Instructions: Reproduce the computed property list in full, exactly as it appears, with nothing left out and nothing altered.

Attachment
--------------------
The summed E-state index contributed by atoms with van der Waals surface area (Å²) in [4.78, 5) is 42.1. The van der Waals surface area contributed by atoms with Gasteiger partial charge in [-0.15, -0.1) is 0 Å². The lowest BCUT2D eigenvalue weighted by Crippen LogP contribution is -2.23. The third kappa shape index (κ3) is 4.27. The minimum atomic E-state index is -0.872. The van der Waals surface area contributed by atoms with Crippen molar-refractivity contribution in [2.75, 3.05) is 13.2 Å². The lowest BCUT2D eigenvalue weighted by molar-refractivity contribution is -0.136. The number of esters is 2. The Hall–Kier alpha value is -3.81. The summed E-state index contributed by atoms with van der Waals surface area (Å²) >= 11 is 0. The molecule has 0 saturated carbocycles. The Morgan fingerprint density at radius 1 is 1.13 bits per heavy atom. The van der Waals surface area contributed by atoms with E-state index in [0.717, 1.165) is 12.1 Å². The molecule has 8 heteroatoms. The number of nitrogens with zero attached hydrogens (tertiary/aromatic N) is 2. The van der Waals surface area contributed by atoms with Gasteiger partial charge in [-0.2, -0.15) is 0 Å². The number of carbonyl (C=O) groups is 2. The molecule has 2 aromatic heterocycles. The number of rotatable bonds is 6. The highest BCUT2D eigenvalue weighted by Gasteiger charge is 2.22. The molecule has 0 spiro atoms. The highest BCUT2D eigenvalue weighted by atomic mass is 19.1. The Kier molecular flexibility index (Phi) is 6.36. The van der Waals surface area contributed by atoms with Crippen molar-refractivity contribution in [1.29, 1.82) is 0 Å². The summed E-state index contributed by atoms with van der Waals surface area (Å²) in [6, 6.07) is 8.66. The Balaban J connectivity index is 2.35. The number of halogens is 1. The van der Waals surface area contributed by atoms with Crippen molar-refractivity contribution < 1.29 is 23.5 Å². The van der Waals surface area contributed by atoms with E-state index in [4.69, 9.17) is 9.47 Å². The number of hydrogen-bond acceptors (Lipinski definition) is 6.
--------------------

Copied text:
The summed E-state index contributed by atoms with van der Waals surface area (Å²) in [4.78, 5) is 42.1. The van der Waals surface area contributed by atoms with Gasteiger partial charge in [-0.15, -0.1) is 0 Å². The lowest BCUT2D eigenvalue weighted by Crippen LogP contribution is -2.23. The third kappa shape index (κ3) is 4.27. The minimum atomic E-state index is -0.872. The van der Waals surface area contributed by atoms with Crippen molar-refractivity contribution in [2.75, 3.05) is 13.2 Å². The lowest BCUT2D eigenvalue weighted by molar-refractivity contribution is -0.136. The number of esters is 2. The Hall–Kier alpha value is -3.81. The summed E-state index contributed by atoms with van der Waals surface area (Å²) >= 11 is 0. The molecule has 0 saturated carbocycles. The Morgan fingerprint density at radius 1 is 1.13 bits per heavy atom. The van der Waals surface area contributed by atoms with E-state index in [0.717, 1.165) is 12.1 Å². The molecule has 8 heteroatoms. The number of nitrogens with zero attached hydrogens (tertiary/aromatic N) is 2. The van der Waals surface area contributed by atoms with Gasteiger partial charge in [-0.2, -0.15) is 0 Å². The number of carbonyl (C=O) groups is 2. The molecule has 2 aromatic heterocycles. The number of rotatable bonds is 6. The highest BCUT2D eigenvalue weighted by Gasteiger charge is 2.22. The molecule has 0 spiro atoms. The highest BCUT2D eigenvalue weighted by atomic mass is 19.1. The Kier molecular flexibility index (Phi) is 6.36. The van der Waals surface area contributed by atoms with Crippen molar-refractivity contribution in [1.29, 1.82) is 0 Å². The summed E-state index contributed by atoms with van der Waals surface area (Å²) in [6, 6.07) is 8.66. The Balaban J connectivity index is 2.35. The number of halogens is 1. The van der Waals surface area contributed by atoms with Crippen molar-refractivity contribution < 1.29 is 23.5 Å². The van der Waals surface area contributed by atoms with E-state index in [4.69, 9.17) is 9.47 Å². The number of hydrogen-bond acceptors (Lipinski definition) is 6.